warts, the physicians who examined her
estimating the total number on her body
at not less than 8000. A similar case, al-
though hardly as bad, was that of Lizzie
Kench, a girl, who was in the Baltimore
Hospital a few years ago. She had about
5000 warts on different parts of her body.
Saving Bank Fails.
The Omaha Savings bank failed to open
its doors Saturday morning, and is in the
hands of the State Banking Board. A
meeting of the clearing house was held and
it is presumed they took action which
caused the savings bank to close.
Total liability of the institution is $350, -
000 and the assets exceed the amount by |
$200,000. The securities are excellent and
but little loss can result to depositors.
Professor E. B. Voorhees, of the New
Jersey Experiment Station, is of the opin-
jon that the higher readers used in the
country schools should contain mostly arti-
cles devoted to farm matters. The charac-
teristics of breeds, soils, plants, foods, cul-
tivation of crops, and other subjects would
prove not only interesting reading to pu-
pils but also at the same time instruct them
in the very lines which will in the future
be mest beneficial to them.
——Congressman Sprague, the new rep-
resentative from the 11th Massachusetts
district, is the richest member of the
House. His wife issaid to possess $25,000,-
000, and on her wedding day she gave him
a check for $1,000,000, a sum he has since
greatly increased. Mr. Sprague was a
young lawyer in Boston before his mar-
Collis P. Huntington some time ago
built a palatial residence on Fifth avenue,
New York, at a cost of $2,500,000. But
his family has never moved into it on ac-
count of a superstition of Mr. Huntington’s
that its occupancy would be speedily fol-
lowed by his death.
— Mrs. Maria S. Saxton, an aunt of
Mis. McKinley by marriage, has been in-
vited by Major and Mrs. McKinley to
make her home in the White House with
them, and has accepted the invitation.
She is one of Mrs. McKinley’s warmest
personal friends. :
“My wife’s mother is coming round to
spend the winter with us.”’
‘‘Has she sent you word ?”’
“Yes ; a barrel of apples and two tubs
of butter arrived yesterday.”
Made of It.
The Reverend Mr. Longnecker (solemnly)
—“Man is made of dust.”’
Young SKoffington—‘‘So the girls think,
— The budget of estimates for the ex-
penses of the New York city government |
next year reaches a total of $50,000,000,
the highest ever known there.
— “They say that women can always
pick out goods that will wash.”
“True enough ; but why do they always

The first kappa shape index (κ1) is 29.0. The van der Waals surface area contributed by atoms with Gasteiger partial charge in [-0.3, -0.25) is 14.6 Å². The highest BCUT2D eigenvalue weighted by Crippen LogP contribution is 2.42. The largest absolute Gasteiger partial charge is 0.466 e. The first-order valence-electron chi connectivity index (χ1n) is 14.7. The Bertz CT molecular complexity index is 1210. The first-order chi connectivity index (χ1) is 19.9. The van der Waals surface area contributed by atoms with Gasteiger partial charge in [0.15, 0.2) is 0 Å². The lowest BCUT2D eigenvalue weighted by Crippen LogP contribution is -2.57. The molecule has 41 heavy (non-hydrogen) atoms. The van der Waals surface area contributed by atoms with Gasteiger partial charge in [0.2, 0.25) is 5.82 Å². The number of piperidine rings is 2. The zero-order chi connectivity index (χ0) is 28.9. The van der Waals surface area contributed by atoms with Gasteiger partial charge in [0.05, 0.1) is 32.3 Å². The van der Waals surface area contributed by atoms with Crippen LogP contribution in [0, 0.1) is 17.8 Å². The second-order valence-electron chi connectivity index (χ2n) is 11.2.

pick out children who won’t?”
father and seriously injured another man
with a shotgun at Emporia, Kan.
A ap GD Ae gp HW Ww
TRE % —
: : =
i Tours to Florida.
| * No district in America presents, during
the Winter season, so many varied at-
tractions as the State of Florida. Besides
its climate, which to one escaping from the
cold and unhealthful changes of the North,
seems almost etheral, it is pre-eminently a
land of sport and pleasure. Along its
cleven hundred miles of salt water coast
and in its twelve hundred fresh water lakes
are fish of every conceivable variety, from
the migratory tribes common to Northern
waters to the tarpon, pompano and others
of a more tropical character. = Nowhere in
all our broad land can the angler find a
greater variety of game or better sport.
Here also the most enthusiatic hunter
finds satiety. Deer, turkeys, panthers and
wild cats roam at large through the more
sparsely settled regions, while birds of all
kinds may be found in abundance through-
out the State. The more noyét sport of
alligator and manatee hunting may also be
indulged in by the more adventurous
With its matchless climate, its orange
groves, its rivers and lakes, its boating and
bathing, its fishing and hnnting, and its
extensive forests, Florida presents unri-
valed attractions for the valetudinarian,
the lover of nature, the sportsman and the
explorer. . :
To this attractive State the Pennsylvania
railroad company has arranged four person-
ally conducted tours during the season of
1897, leaving by special train, January 26th,
February 9th and 23rd, and March 9th.
The first three tours will admit of a so-
journ of two weeks in this delightful land ;
tickets for the fourth tour will be valid to
return until May 31st by regular trains.
Rates for the round trip, $50.00 from New
York, $48.00 from Philadelphia, and pro-
portionate rates from other points.
For tickets, itineraries, and other infor-
mation, apply to ticket agents, special book-
ing offices, or address Geo. W. Boyd, assist-
ant general passenger agent, Broad street
station, Philadelphia. .
FE ——
A Visitor's Surprise.
Just before leaving these shores which
yielded so magnificently -in box office
office receipts, the Rev. Dr. John Watson,